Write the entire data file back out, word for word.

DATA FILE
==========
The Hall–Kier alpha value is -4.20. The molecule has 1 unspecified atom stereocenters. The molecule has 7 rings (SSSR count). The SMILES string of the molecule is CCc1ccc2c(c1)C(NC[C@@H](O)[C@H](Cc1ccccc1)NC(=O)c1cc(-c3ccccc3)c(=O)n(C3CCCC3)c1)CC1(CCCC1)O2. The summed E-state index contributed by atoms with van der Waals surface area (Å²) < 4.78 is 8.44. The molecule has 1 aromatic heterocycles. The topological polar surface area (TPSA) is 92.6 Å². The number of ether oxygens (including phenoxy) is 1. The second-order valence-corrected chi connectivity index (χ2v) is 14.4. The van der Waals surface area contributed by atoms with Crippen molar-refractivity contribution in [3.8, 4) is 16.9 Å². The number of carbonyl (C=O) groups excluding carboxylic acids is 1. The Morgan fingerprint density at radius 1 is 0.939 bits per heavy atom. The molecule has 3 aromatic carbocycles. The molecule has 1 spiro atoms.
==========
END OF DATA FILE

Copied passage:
The Hall–Kier alpha value is -4.20. The molecule has 1 unspecified atom stereocenters. The molecule has 7 rings (SSSR count). The SMILES string of the molecule is CCc1ccc2c(c1)C(NC[C@@H](O)[C@H](Cc1ccccc1)NC(=O)c1cc(-c3ccccc3)c(=O)n(C3CCCC3)c1)CC1(CCCC1)O2. The summed E-state index contributed by atoms with van der Waals surface area (Å²) < 4.78 is 8.44. The molecule has 1 aromatic heterocycles. The topological polar surface area (TPSA) is 92.6 Å². The number of ether oxygens (including phenoxy) is 1. The second-order valence-corrected chi connectivity index (χ2v) is 14.4. The van der Waals surface area contributed by atoms with Crippen molar-refractivity contribution in [3.8, 4) is 16.9 Å². The number of carbonyl (C=O) groups excluding carboxylic acids is 1. The Morgan fingerprint density at radius 1 is 0.939 bits per heavy atom. The molecule has 3 aromatic carbocycles. The molecule has 1 spiro atoms.